Despite a defense-heavy draft, the Kraken passed on notable defensemen Subban, Butcher and Ryan Murray to select Bastian. He is likely to be the Kraken’s 13th forward at the start of the season and has the potential to become a perennial penalty-killer and fourth-liner in Seattle. Part of the reason why is because he knows his skill set and can constantly work at it. It would be different if he had to be taught to play that bottom-pair, penalty-killing role. He knows his role and will become proficient at it. Both Bastian and his contract were green lights, and Francis made a good pick by taking him.
I think it was a missed opportunity not to take Subban. Francis was presented with the perfect player to introduce a new franchise to the NHL and passed it up. Bastian is a respectable bottom-six forward who plays a physical game, but he only has a small NHL sample size to his name. Looking ahead, I think it will be difficult for him to remain in Seattle’s lineup. Sean makes an excellent point that he is likely the odd man out and could easily become a bubble player for the franchise.
John Quenneville Selected from the Chicago Blackhawks
Selecting John Quenneville instead of Nikita Zadorov from the Chicago Blackhawks was puzzling. Quenneville was selected 30th overall by the Devils in 2014. His transition from the American Hockey League (AHL) to NHL has not been smooth; he made his NHL debut in the winter of 2016 against the Blackhawks, but it wasn’t until March 21, 2017, that he scored his first goal against Antti Raanta and the New York Rangers.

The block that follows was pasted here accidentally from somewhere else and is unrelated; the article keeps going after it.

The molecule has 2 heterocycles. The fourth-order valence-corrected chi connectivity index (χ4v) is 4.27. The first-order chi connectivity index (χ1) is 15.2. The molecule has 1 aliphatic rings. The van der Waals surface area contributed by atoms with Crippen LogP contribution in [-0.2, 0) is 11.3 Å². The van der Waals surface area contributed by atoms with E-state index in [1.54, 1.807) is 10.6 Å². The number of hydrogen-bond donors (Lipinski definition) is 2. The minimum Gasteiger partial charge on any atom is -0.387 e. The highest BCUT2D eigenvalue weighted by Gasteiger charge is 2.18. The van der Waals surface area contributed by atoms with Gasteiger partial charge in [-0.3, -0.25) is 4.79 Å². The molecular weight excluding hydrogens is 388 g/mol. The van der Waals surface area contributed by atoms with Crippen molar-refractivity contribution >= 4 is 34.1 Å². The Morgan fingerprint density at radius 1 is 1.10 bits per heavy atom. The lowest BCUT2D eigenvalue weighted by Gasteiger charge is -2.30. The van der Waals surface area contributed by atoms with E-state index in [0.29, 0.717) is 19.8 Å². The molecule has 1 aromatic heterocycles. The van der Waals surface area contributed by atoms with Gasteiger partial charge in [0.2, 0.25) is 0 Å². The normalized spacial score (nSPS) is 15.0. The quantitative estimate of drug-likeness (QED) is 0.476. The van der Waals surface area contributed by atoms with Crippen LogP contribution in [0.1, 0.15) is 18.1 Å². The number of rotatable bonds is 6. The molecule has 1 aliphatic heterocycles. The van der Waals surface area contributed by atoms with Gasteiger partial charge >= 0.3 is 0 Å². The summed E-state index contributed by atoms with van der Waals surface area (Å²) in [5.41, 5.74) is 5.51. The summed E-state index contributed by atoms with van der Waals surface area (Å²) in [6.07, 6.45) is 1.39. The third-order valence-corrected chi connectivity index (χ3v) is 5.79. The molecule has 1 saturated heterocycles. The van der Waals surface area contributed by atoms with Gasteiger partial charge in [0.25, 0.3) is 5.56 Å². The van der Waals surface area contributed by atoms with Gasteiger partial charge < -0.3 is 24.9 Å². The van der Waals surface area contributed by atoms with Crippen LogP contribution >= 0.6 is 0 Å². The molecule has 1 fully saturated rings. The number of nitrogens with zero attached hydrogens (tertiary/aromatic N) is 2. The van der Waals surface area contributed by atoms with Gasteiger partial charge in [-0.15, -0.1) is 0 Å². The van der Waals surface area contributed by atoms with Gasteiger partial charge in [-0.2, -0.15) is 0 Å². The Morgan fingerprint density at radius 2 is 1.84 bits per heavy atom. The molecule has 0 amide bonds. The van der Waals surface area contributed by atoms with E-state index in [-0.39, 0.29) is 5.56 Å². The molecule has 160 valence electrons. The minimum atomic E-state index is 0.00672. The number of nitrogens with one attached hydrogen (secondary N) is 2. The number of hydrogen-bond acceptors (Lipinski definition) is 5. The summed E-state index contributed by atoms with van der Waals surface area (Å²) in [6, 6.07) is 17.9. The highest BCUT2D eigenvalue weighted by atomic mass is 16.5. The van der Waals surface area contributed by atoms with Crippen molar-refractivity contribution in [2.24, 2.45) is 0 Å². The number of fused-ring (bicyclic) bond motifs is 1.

He made sporadic appearances with the Devils over three seasons; the most he played with the big club was during the 2018-19 season when he played 19 games. Through 33 career games with the Devils, he scored two goals and three assists.
In June 2019, the Devils sent the 6-foot-1 forward to the Blackhawks for John Hayden. He only suited up for nine games in Chicago and did not earn a point. Most recently, he played in the AHL for the Rockford IceHogs.
Seattle’s pick became even more intriguing when it was reported that Quenneville was an unrestricted free agent. On Aug. 10, he signed a tryout with the ZSC Lions in Switzerland. He made the team and has one goal in three games.
If you at the player with no context, Francis made a bad selection. However, when you add context, the Kraken needed to take someone, and the players left available either didn’t fit into Francis’ plans, or he didn’t feel they were a good enough fit to warrant committing the cap space. Minimal risk, fair reward. Quenneville was heading to free agency and didn’t play in the NHL last season; it’s safe to say that this pick was just because the Kraken needed to take someone. Given the current makeup of the roster, it was probably for the best. Quenneville likely wouldn’t have made the team and now has a goal in three games for Zurich SC.
Can we agree that this was the most baffling selection of the draft? Ryan Carpenter, Brett Connolly, Adam Gaudette, and Vinnie Hinostroza were all available. Sean’s point makes a lot of sense in that Seattle needed to take someone from the Blackhawks. It’s also better for the 25-year-old to get as much ice time as possible, even if that means playing in Switzerland. It was highly unlikely he would have suited up for the Kraken, and it was likely a matter of time before he was on the move to another NHL team or sent down to the AHL.
In a month’s time, we will see how the Kraken roster shakes out. Will Larsson’s game be elevated by a better defensive partner? Will Bastian consistently stay in the lineup and round out the bottom six? Will selecting Quenneville from the Blackhawks haunt Seattle? All of these questions will be answered when the puck drops at T-mobile Arena when the Kraken face the Vegas Golden Knights.
Kristy has been contributing to The Hockey Writers since March of 2021. She is thrilled to be putting her journalism degree to use and covers both the Nashville Predators and New Jersey Devils. Kristy is also a co-host of Chicks & Sticks, a weekly Youtube show produced by THW. You can follow her journey on Twitter @InStilettosBlog and Instagram SkatingInStilettos.